Run the Rails Tools|Migrate|db:migrate tool.

Let's add another validation routine. This one's more complex: we want to verify that if any of the borrower, borrowed_on, and due_on fields are specified, they all are, and we'll do a sanity check on the value of due_on. This is to guard the case where someone hits the controller without going through one of our own views.

Add this method to movie.rb:

  def validate
    if borrowed_on.blank? && borrower.blank? && due_on.blank?
      # ok
    elsif !borrowed_on.blank? && !borrower.blank? && !due_on.blank?
      if due_on <borrowed_on
        errors.add(:due_on, "is before date-borrowed")
      end
    elsif borrowed_on.blank?
      errors.add(:borrowed_on ,"is not specified")
    elsif borrower.blank?
      errors.add(:borrower ,"is not specified")
    else
      errors.add(:due_on ,"is not specified")
    end
  end
  

Add this test to movie_test.rb:

  def test_borrower
    m = Movie.create(:title => "House")
    m.borrowed_on = Date.today
    assert !m.valid?
    m.borrower = "Dave"
    assert !m.valid?
    m.due_on = Date.yesterday # Date.today - 1 if using Rails 3.0
    assert !m.valid?
    m.due_on = m.borrowed_on + 3
    assert m.valid?

    # Now clear the borrower
    m.borrower = ""
    assert !m.valid?
  end
  

The unit and functional tests should all pass.

Handling Checkouts

We're almost done. Let's outline the remaining pieces, since we're now moving away from the code Rails generated for us:

  1. Add a checkout method and checkout screen
  2. Add a return method
  3. Show the details in the list view

Here's the RHTML for the checkout screen. Create the file app/views/movies/checkout.html.erb with this code. One way to create this file is to right-click the app/views/movies folder and select "Add New File..."

    <h1>Checkout a movie</h1>
    <p>Title: <%= h @movie.title %></p>
    <% form_tag :action => 'checkout', :id => @movie do %>
      <p>Your name: <%= text_field(:movie, :borrower) %>
      <%= submit_tag 'Check out' %>
    <% end %>
    <%= link_to 'Back to the library', movies_path %>
  

You might have noticed that we accept any name to be typed in the form. We can get away with this because we're building a lending library that our friends will use. In a public application you would need to build a separate table to track members, and another one to handle login status, and then you'd have to deal with issues like password hashing and email address verification. All good information, and interesting, but beyond the scope of this tutorial. See the references section for more info.

Here are the two new methods we need to add to the movies_controller.rb:

   # Non-Rest methods
   def checkout
     @movie = Movie.find(params[:id])
     if request.post?
       # It's an update
       @movie.borrower = params[:movie][borrower]
       @movie.borrowed_on = today = Date.today
       @movie.due_on = today + 7
       if @movie.save
         flash[:notice] = 'Movie was successfully created.'
         redirect_to(movies_url)
       else
         render :action => "checkout"
       end
     else
       # Render the template, the default
     end
   end

   def return
     @movie = Movie.find(params[:id])
     @movie.borrower = @movie.borrowed_on = @movie.due_on = nil
     @movie.save!
     redirect_to(movies_url)
   end
  

I assume HTML output to simplify the code. If you want you can add the respond_to and format statements. Note how we overload the checkout method -- if it's part of a get request, we render the form. Otherwise we assume we're processing the submitted form.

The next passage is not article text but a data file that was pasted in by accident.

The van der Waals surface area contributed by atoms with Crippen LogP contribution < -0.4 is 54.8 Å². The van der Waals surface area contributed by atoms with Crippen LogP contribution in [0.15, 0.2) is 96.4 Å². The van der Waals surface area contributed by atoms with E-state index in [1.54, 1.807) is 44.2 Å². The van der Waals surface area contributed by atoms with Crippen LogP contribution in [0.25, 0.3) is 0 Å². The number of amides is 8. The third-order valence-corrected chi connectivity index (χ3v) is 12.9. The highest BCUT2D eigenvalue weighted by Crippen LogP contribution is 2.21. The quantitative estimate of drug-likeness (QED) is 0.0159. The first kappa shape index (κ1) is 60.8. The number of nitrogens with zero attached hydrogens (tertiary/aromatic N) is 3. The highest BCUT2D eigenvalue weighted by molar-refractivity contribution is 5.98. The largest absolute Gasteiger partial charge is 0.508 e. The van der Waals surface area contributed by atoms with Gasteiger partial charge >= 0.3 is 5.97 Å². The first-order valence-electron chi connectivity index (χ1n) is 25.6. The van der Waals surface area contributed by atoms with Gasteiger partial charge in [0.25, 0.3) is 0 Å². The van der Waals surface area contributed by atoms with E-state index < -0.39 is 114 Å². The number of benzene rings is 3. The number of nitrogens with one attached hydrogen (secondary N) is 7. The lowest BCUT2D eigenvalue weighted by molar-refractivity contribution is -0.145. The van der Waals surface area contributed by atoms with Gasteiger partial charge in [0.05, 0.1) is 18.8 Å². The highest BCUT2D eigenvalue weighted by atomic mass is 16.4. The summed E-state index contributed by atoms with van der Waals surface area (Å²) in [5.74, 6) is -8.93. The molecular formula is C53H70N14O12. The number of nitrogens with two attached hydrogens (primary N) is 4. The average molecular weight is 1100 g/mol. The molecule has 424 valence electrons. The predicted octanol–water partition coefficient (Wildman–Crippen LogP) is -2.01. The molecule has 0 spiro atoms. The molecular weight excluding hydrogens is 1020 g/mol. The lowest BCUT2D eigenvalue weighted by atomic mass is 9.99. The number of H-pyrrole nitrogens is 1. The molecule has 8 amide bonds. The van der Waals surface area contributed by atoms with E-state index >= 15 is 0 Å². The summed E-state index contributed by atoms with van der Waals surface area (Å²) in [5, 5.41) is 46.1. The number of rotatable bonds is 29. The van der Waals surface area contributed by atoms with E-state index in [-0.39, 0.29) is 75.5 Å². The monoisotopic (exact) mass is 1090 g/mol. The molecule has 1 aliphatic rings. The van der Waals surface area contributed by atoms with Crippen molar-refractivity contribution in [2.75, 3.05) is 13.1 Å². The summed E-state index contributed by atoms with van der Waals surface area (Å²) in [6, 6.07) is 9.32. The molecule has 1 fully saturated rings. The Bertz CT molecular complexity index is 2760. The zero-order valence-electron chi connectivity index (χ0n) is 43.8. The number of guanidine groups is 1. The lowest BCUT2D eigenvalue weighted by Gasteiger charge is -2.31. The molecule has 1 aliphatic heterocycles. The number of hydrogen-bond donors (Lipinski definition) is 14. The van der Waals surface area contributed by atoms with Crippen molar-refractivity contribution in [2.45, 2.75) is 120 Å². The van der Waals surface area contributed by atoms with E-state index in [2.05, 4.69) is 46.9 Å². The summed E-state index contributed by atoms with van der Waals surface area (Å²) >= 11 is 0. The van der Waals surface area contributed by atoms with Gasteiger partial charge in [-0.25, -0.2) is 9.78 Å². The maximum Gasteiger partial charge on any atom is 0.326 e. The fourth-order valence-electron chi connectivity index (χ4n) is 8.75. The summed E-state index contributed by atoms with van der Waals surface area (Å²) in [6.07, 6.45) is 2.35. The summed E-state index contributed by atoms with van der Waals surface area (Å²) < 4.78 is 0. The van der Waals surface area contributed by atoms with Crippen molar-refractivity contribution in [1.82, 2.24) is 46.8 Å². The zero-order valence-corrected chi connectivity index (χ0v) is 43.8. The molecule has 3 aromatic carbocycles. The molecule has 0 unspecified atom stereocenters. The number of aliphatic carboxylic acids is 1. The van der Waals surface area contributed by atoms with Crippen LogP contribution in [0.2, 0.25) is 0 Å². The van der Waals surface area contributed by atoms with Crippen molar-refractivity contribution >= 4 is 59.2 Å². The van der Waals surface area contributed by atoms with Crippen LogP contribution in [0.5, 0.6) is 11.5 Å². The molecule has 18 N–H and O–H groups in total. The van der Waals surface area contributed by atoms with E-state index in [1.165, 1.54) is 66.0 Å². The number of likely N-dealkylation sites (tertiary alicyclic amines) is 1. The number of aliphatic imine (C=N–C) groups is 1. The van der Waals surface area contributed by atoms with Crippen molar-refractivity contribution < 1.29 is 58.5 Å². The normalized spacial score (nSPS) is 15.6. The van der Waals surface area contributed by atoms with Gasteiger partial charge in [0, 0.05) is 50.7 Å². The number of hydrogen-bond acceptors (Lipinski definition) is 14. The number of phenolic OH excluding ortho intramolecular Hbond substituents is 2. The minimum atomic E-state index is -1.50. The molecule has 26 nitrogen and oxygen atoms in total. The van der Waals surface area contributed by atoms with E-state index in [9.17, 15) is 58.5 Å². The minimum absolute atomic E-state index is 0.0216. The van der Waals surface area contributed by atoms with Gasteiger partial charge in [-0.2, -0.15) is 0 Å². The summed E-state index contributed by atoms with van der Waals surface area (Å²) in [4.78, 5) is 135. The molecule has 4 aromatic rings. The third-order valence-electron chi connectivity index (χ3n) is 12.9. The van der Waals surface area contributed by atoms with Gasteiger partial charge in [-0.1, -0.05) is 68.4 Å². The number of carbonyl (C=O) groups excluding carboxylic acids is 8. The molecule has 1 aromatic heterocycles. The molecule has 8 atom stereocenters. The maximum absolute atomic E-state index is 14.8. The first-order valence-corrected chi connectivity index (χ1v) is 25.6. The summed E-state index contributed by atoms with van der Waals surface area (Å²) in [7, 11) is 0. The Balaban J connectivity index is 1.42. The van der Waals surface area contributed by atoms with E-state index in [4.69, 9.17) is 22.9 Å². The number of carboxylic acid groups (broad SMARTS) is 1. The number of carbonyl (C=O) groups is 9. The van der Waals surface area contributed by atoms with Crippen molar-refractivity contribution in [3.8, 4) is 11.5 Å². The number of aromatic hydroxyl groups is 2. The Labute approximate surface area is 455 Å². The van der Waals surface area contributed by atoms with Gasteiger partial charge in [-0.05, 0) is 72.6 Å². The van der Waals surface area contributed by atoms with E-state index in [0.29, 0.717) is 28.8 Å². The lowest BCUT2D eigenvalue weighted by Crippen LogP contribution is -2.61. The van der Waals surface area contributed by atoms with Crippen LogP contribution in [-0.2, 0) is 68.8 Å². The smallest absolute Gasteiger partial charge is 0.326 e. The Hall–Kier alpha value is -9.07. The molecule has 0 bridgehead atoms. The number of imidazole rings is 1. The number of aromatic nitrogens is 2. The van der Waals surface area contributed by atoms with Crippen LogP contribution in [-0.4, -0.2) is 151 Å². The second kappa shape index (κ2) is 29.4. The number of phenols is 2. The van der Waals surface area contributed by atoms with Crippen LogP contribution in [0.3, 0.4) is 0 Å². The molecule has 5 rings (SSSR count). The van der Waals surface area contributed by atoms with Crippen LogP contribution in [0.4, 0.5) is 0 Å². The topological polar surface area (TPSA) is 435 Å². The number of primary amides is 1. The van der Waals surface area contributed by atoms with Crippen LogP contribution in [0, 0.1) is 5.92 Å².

Finally we update the list view in index.html.erb:

  <h2>Movies</h2>

  <table>
    <tr>
      <th class="dvdlib_header">Title</th>
      <th class="dvdlib_header">Status</th>
    </tr>
   <% for movie in @movies %>
    <tr>
      <td class="dvdlib_item">
       <% @movie = movie %>
       <%= in_place_editor_field :movie, :title %>
     </td>
      <% if movie.borrower %>
      <td class="dvdlib_item">Signed out by: <%= h movie.borrower %></td>
      <td class="dvdlib_item">Due <%= h movie.due_on %></td>
      <td class="dvdlib_item"><%= link_to 'Return', :action => 'return', :id => movie %></td>
      <% else %>
      <td class="dvdlib_item"><%= link_to 'Check out', :action => 'checkout', :id => movie %></td>
      <td class="dvdlib_item"><%= link_to 'Remove', { :action => 'destroy', :id => movie },
         :confirm => 'Are you sure?', :method => :delete %></td>
      <% end %>
    </tr>
   <% end %>
  </table>
  <% if @movies.size > 0 -%>
  <br />
  <%= will_paginate(@movies) %>
  <% end %>
  <br />
  <%= link_to 'Add new movie', new_movie_path %>
  

Add two tests to movies_controller_test.rb to verify that everything is working correctly:

  def test_checkout_get
    get :checkout, :id => movies(:one).id
    assert_response :success
  end

  def test_checkout_put
    post :checkout, :id => movies(:one).id, :movie => {:borrower => "Fred"}
    assert_redirected_to movies_path
  end
  

We were expecting no errors, but this time we get an undefined local variable or method error for borrower at around line 97-99 of movie_controller.rb. Sure enough, we forgot to put a ":" before the param name "borrower". Change it to :borrower, rerun the tests, and they should pass.

People familiar with the first version of this tutorial will recall using the debugger to correct a problem like this. Writing tests is more efficient. You can debug Rails apps if you need to, though. Press the Rails Tools|Run|debug rails app tool, set breakpoints at the points in the controllers and views you're interested in, and then hit them with your application.

Finally, start the server one more time, and verify that your application now works as you expect. You're ready to take this one live.

Rails Resources

Tutorials and Reference Sites